I’m not PMSing, and I don’t need chocolate. Mom’s actions, not to mention her gift, were ample justification to unleash my inner Terrible Two self.
And speaking of that gift, I turned in time to see Mac removing the offensive needlepoint from his backpack. “Why did you bring that?” I grabbed the pillow and hurled it across the room, missing by less than a millimeter the peeling finish on the faux brass desk lamp with its scuffed faux leather shade. The pillow ricocheted off the wall and skittered under the bed.
“For her next trick, Nori will drop to the floor, pound her fists, and kick her feet, while simultaneously wailing at the top of her lungs.”
I just might. “How could my mother humiliate me like this?”
“Could be worse,” said Mac. “At least she didn’t wait until later this afternoon when you’ll have a house full of company.”
He had a point. There were many degrees of humiliation. Keeping mine within the immediate family was benign compared to the same scene playing out in front of dozens of cousins, aunts, and uncles.
“So that’s why you brought the pillow with you? To leave it here?”
His face lit up in one of his Dennis-the-Menace grins as he bent into a sweeping bow and that one stubborn lock of chestnut hair that was notorious for not staying in place, fell across his right eye. “Your knight in shining armor to the rescue, m’lady.”
I curtsied. “Thank you, m’lord. Definitely one of your finer Sir Walter Raleigh moments. I will be forever in your debt.”
“I’m counting on it.” Mac dropped to his knees and sprawled across the god-awful orange shag carpet. I’d never had cause to enter one of the Inn’s rooms prior to this visit back to Ten Commandments. Apparently, Maude-Ann hadn’t upgraded the motel’s décor since she inherited the place from her parents back in the last century. With a grunt, Mac reached under the bed to retrieve the pillow. When he stood up, both the left arm of his sweater and the needlepoint were covered in gray dust bunnies.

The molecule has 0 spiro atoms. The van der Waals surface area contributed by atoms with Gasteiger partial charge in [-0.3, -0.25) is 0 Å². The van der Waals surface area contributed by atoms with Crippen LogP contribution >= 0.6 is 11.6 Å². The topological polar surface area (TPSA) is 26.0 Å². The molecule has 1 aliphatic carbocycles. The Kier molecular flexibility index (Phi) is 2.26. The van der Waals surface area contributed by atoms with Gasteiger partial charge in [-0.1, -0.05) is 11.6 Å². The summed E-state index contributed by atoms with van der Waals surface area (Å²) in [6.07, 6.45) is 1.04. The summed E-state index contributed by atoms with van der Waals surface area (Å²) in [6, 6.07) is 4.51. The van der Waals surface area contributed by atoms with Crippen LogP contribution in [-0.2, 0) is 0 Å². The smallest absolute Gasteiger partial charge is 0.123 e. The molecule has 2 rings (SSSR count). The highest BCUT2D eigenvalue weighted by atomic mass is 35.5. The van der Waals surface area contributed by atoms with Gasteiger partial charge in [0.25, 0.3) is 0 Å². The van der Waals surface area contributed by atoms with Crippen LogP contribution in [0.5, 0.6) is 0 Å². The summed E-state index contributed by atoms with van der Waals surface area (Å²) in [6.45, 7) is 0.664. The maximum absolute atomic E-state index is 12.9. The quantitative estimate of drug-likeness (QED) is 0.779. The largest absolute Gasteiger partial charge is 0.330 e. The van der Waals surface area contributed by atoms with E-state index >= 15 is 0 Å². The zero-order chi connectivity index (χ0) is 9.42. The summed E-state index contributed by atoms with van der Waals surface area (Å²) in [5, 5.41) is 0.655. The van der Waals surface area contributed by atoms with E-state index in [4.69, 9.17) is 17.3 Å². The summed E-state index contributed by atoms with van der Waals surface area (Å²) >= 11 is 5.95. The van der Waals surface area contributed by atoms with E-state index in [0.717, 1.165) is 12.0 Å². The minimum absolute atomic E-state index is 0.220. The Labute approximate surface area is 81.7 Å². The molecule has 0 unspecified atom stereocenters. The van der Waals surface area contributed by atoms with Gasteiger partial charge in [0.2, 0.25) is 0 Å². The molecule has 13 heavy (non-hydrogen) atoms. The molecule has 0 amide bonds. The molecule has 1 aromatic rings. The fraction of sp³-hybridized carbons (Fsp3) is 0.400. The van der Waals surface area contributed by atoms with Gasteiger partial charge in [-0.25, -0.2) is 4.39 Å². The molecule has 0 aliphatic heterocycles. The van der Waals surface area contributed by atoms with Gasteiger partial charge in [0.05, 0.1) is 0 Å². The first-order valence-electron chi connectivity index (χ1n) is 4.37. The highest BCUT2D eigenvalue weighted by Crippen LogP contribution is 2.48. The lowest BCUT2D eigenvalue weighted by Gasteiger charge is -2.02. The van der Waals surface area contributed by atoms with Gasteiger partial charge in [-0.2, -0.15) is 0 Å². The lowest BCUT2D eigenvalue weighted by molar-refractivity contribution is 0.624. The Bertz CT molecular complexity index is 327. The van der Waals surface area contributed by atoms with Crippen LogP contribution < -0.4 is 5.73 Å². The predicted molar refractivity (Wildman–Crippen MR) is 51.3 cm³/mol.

Looked like sometime in the last century was also the last time anyone had bothered to run a vacuum under the bed. “So much for cleanliness being next to godliness,” I said. “I guess Maude-Ann missed that sermon.”
Mac swatted the dust off the pillow. “You’ve got to give her props, Nori.”
“Maude-Ann? For what?”
“Not Maude-Ann. Your mother. For chutzpah.” Mac isn’t Jewish, but like most native New Yorkers, certain ethnic words and phrases are a common part of his vocabulary. I lived in Manhattan all of a week before I learned that chutzpah means balls, and I’m not talking about the pink rubber bouncy kind. Having lived his entire life within the five boroughs, Mac is practically fluent in Yiddish, Spanish, and Ebonics. After living in the city since graduating from college, I’m not that far behind him.
Mac held the pillow inches from his face and squinted in the dim light cast by the low-watt bulb of the only working lamp in the room, the same lamp I’d nearly killed with my off-target pitch. I’d been aiming for the trash can. In a sing-song voice he reread the message stitched within a border of pastel colored hearts. “First comes love, then comes marriage, then comes Nori pushing a baby carriage.”